“Obviously with the stuff that’s going on with coronavirus it’s been hard because I’ve done a lot of my solo tracks so I’m trying to get the features done and it’s just difficult but I’m ready to get it done. As soon as we’re out of lockdown I’m going to be able to get the final features done and hopefully deliver a sick album. I wanted to do another tour this year, I did a tour last year, which was amazing, and I wanted to come back with a bigger and better tour but obviously the situation of performing live is tekky right now.”
Embarking on a tour right now seems like a distant memory but after speaking about some of Zuu’s personal highlights during his career, he mentioned one that sticks out as undeniably iconic:
“I think being on the mainstage at Outlook festival last year was definitely a big thing for me. Performing on the mainstage, I supported AJ Tracey like three years ago and he let me come out for him, we performed together but actually being on the mainstage on the main line-up, like Big Zuu, it was me and then Ghetts and D Double E. Even though it rained on the day I still had a massive crowd come out for me, there were thousands of people there. So, for me that was one of the biggest highlights, like mainstage at a festival that’s abroad in Croatia, I was with all my boys, that was a big thing for me.”
Taking it back to his roots, Big Zuu started out as an MC and his career has solidified huge amounts over the past few years, but where did it all start? We discussed his glow-up in the industry, which inevitably came with being diversified as a radio, and now TV, host, as well as an artist.
“Music has always been my number one thing because I believe in my writing, I believe in my vocals, I believe in myself as an artist but I’ve always done presenting. At first, I was at Radar radio and me, Snoochie Shy, all these people were all there. I was going radio at first to just spit and then one day they asked me ‘Zuu, would you like to host the show with Jack Dat’. So, they always had a phone where you would call in but no one would call so one day I was on the mic and was like ‘bruv if you’re locked in, make sure you call us’ and what they did was, they told me after but, one of the people in the studio called in and I got gassed because I was thinking ‘Oh my God someone called’ but it was actually just one of the girls in the station, but because someone called that made someone else call and so on.
“Then after, I was teaching myself how to DJ because I just wanted to learn and they had the facilities for me to do that and one day they were like ‘Zuu, why don’t you have a show where you get people to call in?’ and that’s how I made my first show, The Joints Show. That was one of the top shows at the station, we did a year and a half. When Radar closed, The Joints Show got taken to 1Xtra as a residency show and then that started building up my presenting as well. After a while I started covering for people like MistaJam and then I got to a place where I was really learning how to be a presenter. Because of that, I got to be very comfortable in this world. When they offered me the TV programme, even though I had no experience working on TV, I was a host on national radio. So it’s like all these skills that I learnt kind of led me to this moment, and we’re in a time where you have to be able to diversify, you have to be able to do different things, you can’t just do one thing anymore.
“As an artist, I would love to just sit in my house and just make music but we’re in a time where that’s not enough, especially for artists like me – I come from underground, urban rap, which is now becoming more popular but it’s not something you can just solely rely on. You can if you’re an artist that’s with a label and that’s signed but I’ve always been independent so to stay afloat I kind of did these other things but it’s funny that those other things have led to me to be where I am now.”
It seems Zuu has always been clued up on how to juggle his passion for being a creative and he outlined the importance of doing so in this day and age.
“There’s consistent content coming out and for me, the main thing is keeping up in that world because once you take your foot off the gas you can kind of get lost in the game. I’ve always been a musician, that’s my main thing, but I’ve always done other content because you’ve got to stay relevant nowadays. Some people tell me ‘you should just focus on spitting and stuff’ and I definitely try my hardest to but we’re in a time where, look at Swarmz – he’s doing lives every day on Instagram and his followers have gone through the roof, but if he was just to do music all the time he wouldn’t have got that same following. So, sometimes you have to do different things to get other people involved in your stuff and if you can always convert them back to the music that’s great, but sometimes not everyone’s going to follow you because they love your music, some people are going to follow you because they like your hair, you know what I mean?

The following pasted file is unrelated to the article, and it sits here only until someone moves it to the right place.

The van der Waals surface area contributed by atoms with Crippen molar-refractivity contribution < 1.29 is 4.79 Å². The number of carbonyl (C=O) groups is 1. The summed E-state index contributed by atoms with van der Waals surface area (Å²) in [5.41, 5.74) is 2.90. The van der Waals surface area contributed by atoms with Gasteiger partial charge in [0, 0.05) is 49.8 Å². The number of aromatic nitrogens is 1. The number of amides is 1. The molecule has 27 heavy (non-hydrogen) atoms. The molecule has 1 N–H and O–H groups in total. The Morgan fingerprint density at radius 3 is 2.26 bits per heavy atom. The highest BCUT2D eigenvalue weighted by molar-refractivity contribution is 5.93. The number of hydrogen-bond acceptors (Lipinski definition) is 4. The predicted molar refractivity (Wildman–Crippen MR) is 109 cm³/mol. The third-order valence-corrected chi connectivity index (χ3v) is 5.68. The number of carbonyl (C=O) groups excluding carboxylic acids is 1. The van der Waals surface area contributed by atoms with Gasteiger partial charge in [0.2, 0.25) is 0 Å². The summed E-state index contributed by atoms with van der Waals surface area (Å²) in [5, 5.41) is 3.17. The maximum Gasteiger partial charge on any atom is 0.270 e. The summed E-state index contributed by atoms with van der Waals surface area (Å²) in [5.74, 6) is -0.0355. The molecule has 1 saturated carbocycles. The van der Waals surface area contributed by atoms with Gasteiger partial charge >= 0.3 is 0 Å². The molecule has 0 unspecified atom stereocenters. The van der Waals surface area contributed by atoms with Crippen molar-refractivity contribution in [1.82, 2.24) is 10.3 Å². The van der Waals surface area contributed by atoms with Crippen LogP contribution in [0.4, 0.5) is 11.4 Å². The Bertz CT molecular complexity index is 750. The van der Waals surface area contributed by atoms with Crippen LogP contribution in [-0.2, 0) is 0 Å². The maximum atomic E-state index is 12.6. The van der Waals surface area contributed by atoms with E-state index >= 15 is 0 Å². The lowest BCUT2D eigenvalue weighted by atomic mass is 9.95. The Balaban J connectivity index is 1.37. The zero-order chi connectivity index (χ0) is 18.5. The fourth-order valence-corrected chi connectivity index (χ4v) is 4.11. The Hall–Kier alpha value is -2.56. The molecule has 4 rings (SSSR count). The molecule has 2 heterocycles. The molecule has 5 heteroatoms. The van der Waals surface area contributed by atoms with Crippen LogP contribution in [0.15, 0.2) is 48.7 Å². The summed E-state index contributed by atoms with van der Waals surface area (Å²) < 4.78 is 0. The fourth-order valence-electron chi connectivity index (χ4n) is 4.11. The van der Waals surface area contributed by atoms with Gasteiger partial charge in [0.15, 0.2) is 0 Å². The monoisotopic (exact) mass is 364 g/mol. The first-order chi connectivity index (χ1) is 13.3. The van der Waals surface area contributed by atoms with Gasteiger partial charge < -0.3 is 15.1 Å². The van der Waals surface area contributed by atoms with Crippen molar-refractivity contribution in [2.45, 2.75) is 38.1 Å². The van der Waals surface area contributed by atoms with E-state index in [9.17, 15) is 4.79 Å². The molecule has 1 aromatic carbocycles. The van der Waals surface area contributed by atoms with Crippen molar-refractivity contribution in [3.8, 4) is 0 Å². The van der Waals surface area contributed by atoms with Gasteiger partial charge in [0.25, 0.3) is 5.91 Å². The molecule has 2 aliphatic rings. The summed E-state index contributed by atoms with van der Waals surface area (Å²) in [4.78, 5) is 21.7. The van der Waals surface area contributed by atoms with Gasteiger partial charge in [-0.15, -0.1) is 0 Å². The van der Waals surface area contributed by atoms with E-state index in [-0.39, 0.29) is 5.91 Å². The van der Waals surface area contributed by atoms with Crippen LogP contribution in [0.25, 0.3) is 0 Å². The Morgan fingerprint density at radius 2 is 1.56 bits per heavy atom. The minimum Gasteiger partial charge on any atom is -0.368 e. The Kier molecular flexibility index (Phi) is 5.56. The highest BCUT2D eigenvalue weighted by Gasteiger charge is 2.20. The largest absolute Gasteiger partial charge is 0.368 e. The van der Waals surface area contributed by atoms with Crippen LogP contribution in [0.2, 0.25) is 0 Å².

“People are random, like someone messaged me the other day like ‘bro, I don’t even follow you for your music’ and I was like ‘go listen to my music bruv and then chat to me’, and then he went and listened to it. He messaged me after like ‘you know what bro you’re actually all right’ and I was like ‘thanks man’. But I definitely understand it, I used to get a bit upset like ‘why can’t everyone just listen to my riddims’, but people take in different types of content and you’ve got to be ready to show people what you can do. I’ve been all over the gaff like I’ve done music, I’ve done stuff with boxing, I’ve done stuff with football, I’ve done stuff with cooking – I’m one of them people that like to just do what’s right, what’s the vibe and I’ve always followed the vibe.”
So, what’s next for Zuu? He has his next album in the works, he’s spent valuable time in lockdown cooking with his mum and sharing his impressive chef’ings with everyone on Instagram. He has accomplished so much at a young age and we’re sure there is a lot more to come. With the future of Big Eats, we asked about the prospect of there being a second season, or even bringing the food van to the outside world post-lockdown.
Zuu said: “That is up to the wonderful people at Dave, I think we’ll just have to see how the programme goes, how it gets received, if people love it then by all means I really do think that we have the opportunity to take this show to another world but it’s all in time. I’m not rushing, I’m just very thankful for the opportunity that I have.”
“So, if I can take it forward and do something sick with it then by all means that’s great but if this is where the story ends, I’ll be upset of course, but I’ll know that we had an amazing run. I do pray that with the way things go, if things go right, we’ll definitely hope for a second series. I also think if we can get the van out and go meet people and cook for people across the world and take things to another level then for sure. I think it’s something that will connect people to the show, and it will make people appreciate just what we do.”
A bright year is ahead of Zuu and we are expecting big success from the rap-star, from all-things music to chef’ing. Don’t forget to catch Big Zuu’s Big Eats on Dave tonight at 10pm.